Climate Change is Now Required to Be Taught in New Jersey Public Schools
The subject of climate change has rarely been covered in school curriculums at a level that matches the degree of urgency of the topic, but New Jersey is the first state deciding to change that. New Jersey public schools will now be required to include climate change in the curriculum for grades K-12 starting in 2021.
In the new curriculum, students will now learn how climate change is caused, how it can impact personal and public health, and how to use art to address climate change and other universal themes.
Climate change will not be a subject on its own, but rather it will be integrated into the pre-existing seven subjects; 21st Century Life and Careers, Comprehensive Health and Physical Education, Science, Social Studies, Technology, Visual and Performing Arts, and World Languages.
Tammy Murphy, NJ Governor Phil Murphy's wife, has been a huge advocate for including climate change in school learning. After the Board of Education passed this addition to the curriculum, she said, “The adoption of these standards is much more than an added educational requirement; it is a symbol of a partnership between generations." Environmental concerns have been a high priority of Governor Murphy and his wife.
Murphy said in a statement: "Decades of short-sighted decision-making has fueled this crisis and now we must do all we can to help our children solve it. This generation of students will feel the effects of climate change more than any other, and it is critical that every student is provided an opportunity to study and understand the climate crisis through a comprehensive, interdisciplinary lens.”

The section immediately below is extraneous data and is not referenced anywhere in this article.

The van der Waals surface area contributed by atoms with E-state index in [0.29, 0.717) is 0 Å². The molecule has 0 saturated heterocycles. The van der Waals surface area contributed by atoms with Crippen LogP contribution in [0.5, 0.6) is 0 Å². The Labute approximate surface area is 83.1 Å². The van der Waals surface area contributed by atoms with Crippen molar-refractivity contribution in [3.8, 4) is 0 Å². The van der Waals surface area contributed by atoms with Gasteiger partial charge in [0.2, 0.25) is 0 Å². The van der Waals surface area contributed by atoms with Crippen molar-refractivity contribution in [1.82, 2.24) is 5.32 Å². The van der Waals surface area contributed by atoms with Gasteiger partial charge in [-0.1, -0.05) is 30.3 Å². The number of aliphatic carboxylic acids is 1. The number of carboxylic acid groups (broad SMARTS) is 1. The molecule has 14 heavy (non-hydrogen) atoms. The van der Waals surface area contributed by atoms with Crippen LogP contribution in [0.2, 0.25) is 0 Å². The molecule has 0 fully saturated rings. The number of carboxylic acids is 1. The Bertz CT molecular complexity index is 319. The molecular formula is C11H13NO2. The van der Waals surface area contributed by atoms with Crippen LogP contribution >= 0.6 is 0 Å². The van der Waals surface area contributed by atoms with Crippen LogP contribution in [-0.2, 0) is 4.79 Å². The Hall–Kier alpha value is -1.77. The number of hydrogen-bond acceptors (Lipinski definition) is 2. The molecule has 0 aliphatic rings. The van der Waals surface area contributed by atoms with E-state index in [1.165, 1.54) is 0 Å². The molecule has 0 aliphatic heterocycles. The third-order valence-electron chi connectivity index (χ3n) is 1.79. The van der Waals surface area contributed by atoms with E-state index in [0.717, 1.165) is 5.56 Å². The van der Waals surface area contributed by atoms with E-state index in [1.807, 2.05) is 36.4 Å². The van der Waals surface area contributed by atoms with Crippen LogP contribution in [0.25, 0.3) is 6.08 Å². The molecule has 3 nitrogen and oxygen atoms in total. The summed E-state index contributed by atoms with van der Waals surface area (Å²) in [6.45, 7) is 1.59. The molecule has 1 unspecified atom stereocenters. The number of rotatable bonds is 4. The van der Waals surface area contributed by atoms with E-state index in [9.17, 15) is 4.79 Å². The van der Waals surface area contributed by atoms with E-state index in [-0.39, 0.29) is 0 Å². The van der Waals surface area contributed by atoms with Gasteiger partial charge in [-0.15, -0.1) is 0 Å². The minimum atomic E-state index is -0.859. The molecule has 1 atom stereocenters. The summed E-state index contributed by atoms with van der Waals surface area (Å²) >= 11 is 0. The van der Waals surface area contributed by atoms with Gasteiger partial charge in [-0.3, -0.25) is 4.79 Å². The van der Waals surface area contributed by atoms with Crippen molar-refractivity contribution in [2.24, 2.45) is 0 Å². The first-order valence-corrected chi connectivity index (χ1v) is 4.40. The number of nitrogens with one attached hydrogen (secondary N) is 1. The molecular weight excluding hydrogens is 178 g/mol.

It seems like younger generations are prioritizing climate change the most, especially with Gen-Z figures like 17-year-old environmental activist Greta Thunberg setting the example.
One person impressed by New Jery's latest initiative is former Vice President Al Gore who has long been a vocal environmentalist with the release of 2006's An Inconvenient Truth: “I am incredibly proud that New Jersey is the first state in the nation to fully integrate climate education in their K-12 curricula,” said Gore.
Eating more plant-based foods will reduce your carbon footprint
Going mostly plant-based has significant benefits for both the environment and your health. A whole-food plant-based diet can help you lose weight, increase your energy and lower your risk of diseases and cancer.
We hope to see more schools in other states follow in New Jersy's lead. By giving kids the awareness and tools they need to help fight against climate change, we are planting the seeds for a brighter future.